Critics say Dominion Virginia Power has not considered alternatives, such as energy-efficiency programs and conservation, to delay the need for new power generation. Nor has the company proposed the cleanest way to burn coal, some say.
The state's handling of Dominion Virginia Power's application to build the proposed $1.8 billion plant in Wise County will have implications beyond the benefits of the plant itself, utility attorney Ed Flippen told the State Corporation Commission during opening arguments in the application case.
The case, the first under a 2007 state law that provides utilities building power plants a chance to earn extra profit, will send a message to Wall Street, determining how much investment will be made in power generation in Virginia, Flippen said.
For utility customers, the cost of building the plant would raise electric rates by up to 1.
75 percent over the next three years and by 5 percent by 2012, when the plant is scheduled to go online, Flippen said.
The state commission began hearing from expert witnesses on Dominion Virginia Power's application.
The 585-megawatt plant would provide enough power to supply about 145,000 Virginia homes.
The commission heard from the public Jan. 8, when the bulk of 122 speakers expressed opposition, mostly for environmental reasons. Dominion Virginia Power and those with legal standing in the case - including environmental, competitor and consumer groups - began explaining their positions.
Kenneth Hurwitz, a lawyer representing independent power suppliers, argued that competitive bidding to find a company to build and operate the plant would provide ratepayers a better deal. That idea was echoed by Louis Monacell, a lawyer representing so e of Virginia's largest industrial customers.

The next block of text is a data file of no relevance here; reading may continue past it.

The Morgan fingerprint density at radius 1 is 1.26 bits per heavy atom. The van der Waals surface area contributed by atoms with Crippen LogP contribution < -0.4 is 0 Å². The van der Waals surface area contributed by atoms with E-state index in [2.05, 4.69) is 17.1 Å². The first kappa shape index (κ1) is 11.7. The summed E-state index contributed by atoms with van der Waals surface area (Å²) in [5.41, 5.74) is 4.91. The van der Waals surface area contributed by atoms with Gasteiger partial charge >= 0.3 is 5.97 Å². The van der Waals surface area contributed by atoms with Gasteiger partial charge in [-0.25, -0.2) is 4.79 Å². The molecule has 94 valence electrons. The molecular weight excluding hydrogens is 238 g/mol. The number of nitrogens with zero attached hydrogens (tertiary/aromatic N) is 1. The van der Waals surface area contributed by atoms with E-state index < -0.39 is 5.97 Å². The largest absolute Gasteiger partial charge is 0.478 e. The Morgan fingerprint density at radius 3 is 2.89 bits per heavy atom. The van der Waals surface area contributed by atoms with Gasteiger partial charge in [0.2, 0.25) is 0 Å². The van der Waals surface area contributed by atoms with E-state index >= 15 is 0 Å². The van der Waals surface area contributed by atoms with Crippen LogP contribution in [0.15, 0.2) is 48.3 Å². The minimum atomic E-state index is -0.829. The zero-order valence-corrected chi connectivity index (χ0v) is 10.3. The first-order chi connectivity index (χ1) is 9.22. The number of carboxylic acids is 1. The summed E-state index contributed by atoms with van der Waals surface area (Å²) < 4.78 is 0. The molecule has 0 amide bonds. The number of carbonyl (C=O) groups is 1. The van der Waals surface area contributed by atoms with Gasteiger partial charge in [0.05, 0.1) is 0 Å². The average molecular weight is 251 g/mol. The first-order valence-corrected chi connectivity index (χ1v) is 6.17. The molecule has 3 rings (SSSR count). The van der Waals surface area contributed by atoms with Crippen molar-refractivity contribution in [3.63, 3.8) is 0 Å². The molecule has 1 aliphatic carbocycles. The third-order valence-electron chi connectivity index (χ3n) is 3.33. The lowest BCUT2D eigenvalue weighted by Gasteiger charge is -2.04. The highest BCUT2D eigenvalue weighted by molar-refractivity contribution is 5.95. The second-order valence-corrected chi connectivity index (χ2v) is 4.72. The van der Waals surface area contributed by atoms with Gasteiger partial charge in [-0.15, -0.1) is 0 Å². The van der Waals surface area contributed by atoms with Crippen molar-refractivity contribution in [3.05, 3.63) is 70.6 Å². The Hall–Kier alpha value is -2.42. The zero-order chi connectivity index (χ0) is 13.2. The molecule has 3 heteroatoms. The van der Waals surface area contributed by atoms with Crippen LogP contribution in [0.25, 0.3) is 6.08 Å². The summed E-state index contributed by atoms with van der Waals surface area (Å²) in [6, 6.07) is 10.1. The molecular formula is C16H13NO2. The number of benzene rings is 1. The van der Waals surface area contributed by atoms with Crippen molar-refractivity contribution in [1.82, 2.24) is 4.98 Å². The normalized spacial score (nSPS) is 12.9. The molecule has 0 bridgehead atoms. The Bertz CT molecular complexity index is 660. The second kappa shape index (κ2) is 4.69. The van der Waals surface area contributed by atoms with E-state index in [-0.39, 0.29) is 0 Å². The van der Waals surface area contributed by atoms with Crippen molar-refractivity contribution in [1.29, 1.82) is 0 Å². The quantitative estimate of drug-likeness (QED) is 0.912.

Dominion Virginia Power, however, has asked that the plant application be exempted from the state commission's competitive bidding rules. The utility also argues that under terms of the 2007 law, which it helped write, it should be allowed to earn a return on shareholder equity of 11.75 percent, based on the earnings of other Southeastern utilities.
It also should be allowed, Dominion Virginia Power says, to earn for two decades an extra 2 percent bonus profit on its investment because the plant would use clean-burning technology and would be compatible with technology for capturing the greenhouse as carbon dioxide. The 2007 law allows clean-coal/carbon capture plants a chance to earn extra profit.
The carbon-capture technology has yet to be developed.
However, lawyers for the SCC staff and the Committee for Fair Utility Rates, which represents some of Dominion Virginia Power's largest industrial customers, told the commission that their witnesses will show the proper return on the plant is about 10 percent.
The commission staff, industrial customers and the attorney general's consumer counsel also contend that Dominion Virginia Power has not proved that the proposed plant would be able to capture carbon-dioxide emissions and should not be allowed the 2 percent bonus profit.
Cale Jaffe, a lawyer from the Southern Environmental Law Center in Charlottesville, said Dominion Virginia Power's application fails to account for the potential costs of future federal regulation of power-plant carbon emissions. The company also did no consider other, less costly alternatives for meeting its power needs, such as conservation.
Normally, part of the state commission's job in considering a power plant application is to determine whether the plant is in the public interest. However, in a 2004 law, the General Assembly declared that a new plant in the Virginia coalfields that would burn Virginia coal would be in the public interest.